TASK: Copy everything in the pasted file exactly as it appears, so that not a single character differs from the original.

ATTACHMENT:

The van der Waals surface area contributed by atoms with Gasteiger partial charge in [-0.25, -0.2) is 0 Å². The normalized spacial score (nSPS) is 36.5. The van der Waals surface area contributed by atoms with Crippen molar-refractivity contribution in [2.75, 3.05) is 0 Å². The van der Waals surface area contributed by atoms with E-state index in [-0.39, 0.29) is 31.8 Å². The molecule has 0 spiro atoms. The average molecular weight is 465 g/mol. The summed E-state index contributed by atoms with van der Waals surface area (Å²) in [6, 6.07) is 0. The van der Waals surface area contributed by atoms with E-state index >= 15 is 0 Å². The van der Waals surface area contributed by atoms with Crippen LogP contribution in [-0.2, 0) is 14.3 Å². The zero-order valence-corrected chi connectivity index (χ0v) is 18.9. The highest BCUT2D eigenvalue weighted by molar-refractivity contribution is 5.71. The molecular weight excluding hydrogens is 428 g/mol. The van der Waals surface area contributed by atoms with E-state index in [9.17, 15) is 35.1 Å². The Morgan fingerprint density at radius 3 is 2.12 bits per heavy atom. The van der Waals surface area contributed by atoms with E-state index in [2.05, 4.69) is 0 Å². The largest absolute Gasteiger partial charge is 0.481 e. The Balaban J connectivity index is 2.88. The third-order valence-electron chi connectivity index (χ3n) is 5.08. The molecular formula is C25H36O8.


The van der Waals surface area contributed by atoms with Gasteiger partial charge in [-0.25, -0.2) is 0 Å². The normalized spacial score (nSPS) is 36.5. The van der Waals surface area contributed by atoms with Crippen molar-refractivity contribution in [2.75, 3.05) is 0 Å². The van der Waals surface area contributed by atoms with E-state index in [-0.39, 0.29) is 31.8 Å². The molecule has 0 spiro atoms. The average molecular weight is 465 g/mol. The summed E-state index contributed by atoms with van der Waals surface area (Å²) in [6, 6.07) is 0. The van der Waals surface area contributed by atoms with E-state index >= 15 is 0 Å². The van der Waals surface area contributed by atoms with Crippen LogP contribution in [-0.2, 0) is 14.3 Å². The zero-order valence-corrected chi connectivity index (χ0v) is 18.9. The highest BCUT2D eigenvalue weighted by molar-refractivity contribution is 5.71. The molecular weight excluding hydrogens is 428 g/mol. The van der Waals surface area contributed by atoms with E-state index in [9.17, 15) is 35.1 Å². The Morgan fingerprint density at radius 3 is 2.12 bits per heavy atom. The van der Waals surface area contributed by atoms with E-state index in [2.05, 4.69) is 0 Å². The largest absolute Gasteiger partial charge is 0.481 e. The Balaban J connectivity index is 2.88. The third-order valence-electron chi connectivity index (χ3n) is 5.08. The molecular formula is C25H36O8.